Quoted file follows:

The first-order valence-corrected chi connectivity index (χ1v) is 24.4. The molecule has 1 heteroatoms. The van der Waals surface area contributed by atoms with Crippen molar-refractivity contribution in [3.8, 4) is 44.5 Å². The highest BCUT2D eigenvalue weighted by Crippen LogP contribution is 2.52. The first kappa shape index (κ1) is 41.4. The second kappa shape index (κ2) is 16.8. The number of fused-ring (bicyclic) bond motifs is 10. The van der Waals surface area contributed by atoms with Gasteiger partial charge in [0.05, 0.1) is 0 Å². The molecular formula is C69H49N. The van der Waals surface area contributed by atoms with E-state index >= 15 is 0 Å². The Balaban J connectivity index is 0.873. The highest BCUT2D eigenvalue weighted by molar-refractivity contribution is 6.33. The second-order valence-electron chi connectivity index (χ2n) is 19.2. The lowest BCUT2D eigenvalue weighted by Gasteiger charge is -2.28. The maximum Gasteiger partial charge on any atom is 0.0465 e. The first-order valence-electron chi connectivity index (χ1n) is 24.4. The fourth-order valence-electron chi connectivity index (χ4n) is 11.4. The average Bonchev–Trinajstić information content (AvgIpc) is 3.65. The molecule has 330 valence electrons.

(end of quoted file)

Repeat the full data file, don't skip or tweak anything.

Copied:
The first-order valence-corrected chi connectivity index (χ1v) is 24.4. The molecule has 1 heteroatoms. The van der Waals surface area contributed by atoms with Crippen molar-refractivity contribution in [3.8, 4) is 44.5 Å². The highest BCUT2D eigenvalue weighted by Crippen LogP contribution is 2.52. The first kappa shape index (κ1) is 41.4. The second kappa shape index (κ2) is 16.8. The number of fused-ring (bicyclic) bond motifs is 10. The van der Waals surface area contributed by atoms with Gasteiger partial charge in [0.05, 0.1) is 0 Å². The molecular formula is C69H49N. The van der Waals surface area contributed by atoms with E-state index >= 15 is 0 Å². The Balaban J connectivity index is 0.873. The highest BCUT2D eigenvalue weighted by molar-refractivity contribution is 6.33. The second-order valence-electron chi connectivity index (χ2n) is 19.2. The lowest BCUT2D eigenvalue weighted by Gasteiger charge is -2.28. The maximum Gasteiger partial charge on any atom is 0.0465 e. The first-order valence-electron chi connectivity index (χ1n) is 24.4. The fourth-order valence-electron chi connectivity index (χ4n) is 11.4. The average Bonchev–Trinajstić information content (AvgIpc) is 3.65. The molecule has 330 valence electrons.